Ovarian transplants appear to be safe and effective
Women who have ovarian tissue removed, stored and then transplanted back to them at a later date have a good chance of successfully becoming pregnant, according to a review of the largest series of ovarian transplants performed worldwide.
Treatment for cancer is usually the reason why ovarian tissue is removed prior to chemotherapy and radiation in the hope that ovaries can be transplanted back into the patient at a later date to preserve her fertility. However, there have been concerns that transplanted tissue might contain cancer cells that could prompt a recurrence of the cancer.
The study, published in Human Reproduction - one of the world's leading reproductive medicine journals, reveals that while in some patients, transplanted ovarian tissue can last at least ten years to produce eggs, the procedure appears to carry little risk of causing a return of the disease that had prompted the removal of the tissue in the first place.
Dr Annette Jensen, a doctor and PhD student in Laboratory of Reproductive Biology in the Rigshospitalet, Copenhagen, Denmark, and colleagues from the Rigshospitalet, the Odense University Hospital and the Aarhus University Hospital in Denmark, reviewed the outcomes of 41 Danish women who had had a total of 53 transplantations of thawed ovarian tissue. Each woman had been followed for 10 years to assess ovarian function, fertility and the safety of the procedure.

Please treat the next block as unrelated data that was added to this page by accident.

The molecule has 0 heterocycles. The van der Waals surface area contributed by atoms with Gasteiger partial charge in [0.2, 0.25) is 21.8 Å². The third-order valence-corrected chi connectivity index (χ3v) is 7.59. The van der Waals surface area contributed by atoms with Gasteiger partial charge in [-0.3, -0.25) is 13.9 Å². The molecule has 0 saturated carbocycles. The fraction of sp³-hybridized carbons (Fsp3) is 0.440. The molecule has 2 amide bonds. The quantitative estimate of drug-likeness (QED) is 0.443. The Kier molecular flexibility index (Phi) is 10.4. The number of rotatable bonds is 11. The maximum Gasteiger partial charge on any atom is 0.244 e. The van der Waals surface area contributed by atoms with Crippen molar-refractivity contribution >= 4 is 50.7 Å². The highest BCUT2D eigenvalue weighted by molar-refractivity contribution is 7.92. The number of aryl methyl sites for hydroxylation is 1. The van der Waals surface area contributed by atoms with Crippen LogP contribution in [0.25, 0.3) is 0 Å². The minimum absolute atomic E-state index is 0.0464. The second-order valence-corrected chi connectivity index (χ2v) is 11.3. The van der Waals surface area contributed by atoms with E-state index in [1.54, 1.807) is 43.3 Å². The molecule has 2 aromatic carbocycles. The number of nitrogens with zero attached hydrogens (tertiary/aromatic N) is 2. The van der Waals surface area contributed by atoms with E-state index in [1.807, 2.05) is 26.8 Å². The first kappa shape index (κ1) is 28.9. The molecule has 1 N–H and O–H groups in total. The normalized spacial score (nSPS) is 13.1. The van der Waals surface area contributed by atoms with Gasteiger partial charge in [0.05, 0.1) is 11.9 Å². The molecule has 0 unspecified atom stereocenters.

"Many girls and young women who have been diagnosed with a disease such as cancer now have a realistic hope of recovery and living a normal life, but treatment of their disease can cause infertility by damaging the functioning of their ovaries.
"As awareness of quality of life after cancer treatment has increased and techniques for removing, freezing, storing and then transplanting ovarian tissue have developed, fertility preservation is increasingly becoming an integral part of treatment. However, as ovarian transplantation is still in its early days, its efficacy and safety needs to be investigated."
Annette Jensen MD, and PhD student, Laboratory of Reproductive Biology, Rigshospitalet, Copenhagen, Denmark.
The ovarian transplantation program started in Denmark in 2000. Since then nearly 800 women have had tissue frozen. For this study, the researchers studied the outcomes of women who had received transplantations between 2003 and June 2014.